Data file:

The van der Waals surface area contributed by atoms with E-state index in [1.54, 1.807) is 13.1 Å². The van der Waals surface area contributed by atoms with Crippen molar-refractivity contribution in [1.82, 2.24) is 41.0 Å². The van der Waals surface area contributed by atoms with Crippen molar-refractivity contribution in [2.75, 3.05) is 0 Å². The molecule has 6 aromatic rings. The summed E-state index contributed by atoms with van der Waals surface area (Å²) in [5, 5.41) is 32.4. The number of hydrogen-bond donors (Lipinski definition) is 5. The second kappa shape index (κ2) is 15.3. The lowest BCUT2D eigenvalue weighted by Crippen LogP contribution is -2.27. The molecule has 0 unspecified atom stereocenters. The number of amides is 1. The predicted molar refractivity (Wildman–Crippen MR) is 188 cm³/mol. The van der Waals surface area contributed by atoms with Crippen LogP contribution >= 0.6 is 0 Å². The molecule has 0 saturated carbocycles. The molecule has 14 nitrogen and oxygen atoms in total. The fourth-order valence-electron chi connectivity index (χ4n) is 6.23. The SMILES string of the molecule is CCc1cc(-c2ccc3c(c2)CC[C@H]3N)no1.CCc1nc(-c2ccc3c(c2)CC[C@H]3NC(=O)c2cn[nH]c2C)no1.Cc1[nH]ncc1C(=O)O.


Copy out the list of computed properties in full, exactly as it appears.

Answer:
The van der Waals surface area contributed by atoms with E-state index in [1.54, 1.807) is 13.1 Å². The van der Waals surface area contributed by atoms with Crippen molar-refractivity contribution in [1.82, 2.24) is 41.0 Å². The van der Waals surface area contributed by atoms with Crippen molar-refractivity contribution in [2.75, 3.05) is 0 Å². The molecule has 6 aromatic rings. The summed E-state index contributed by atoms with van der Waals surface area (Å²) in [5, 5.41) is 32.4. The number of hydrogen-bond donors (Lipinski definition) is 5. The second kappa shape index (κ2) is 15.3. The lowest BCUT2D eigenvalue weighted by Crippen LogP contribution is -2.27. The molecule has 0 unspecified atom stereocenters. The number of amides is 1. The predicted molar refractivity (Wildman–Crippen MR) is 188 cm³/mol. The van der Waals surface area contributed by atoms with Crippen LogP contribution >= 0.6 is 0 Å². The molecule has 0 saturated carbocycles. The molecule has 14 nitrogen and oxygen atoms in total. The fourth-order valence-electron chi connectivity index (χ4n) is 6.23. The SMILES string of the molecule is CCc1cc(-c2ccc3c(c2)CC[C@H]3N)no1.CCc1nc(-c2ccc3c(c2)CC[C@H]3NC(=O)c2cn[nH]c2C)no1.Cc1[nH]ncc1C(=O)O.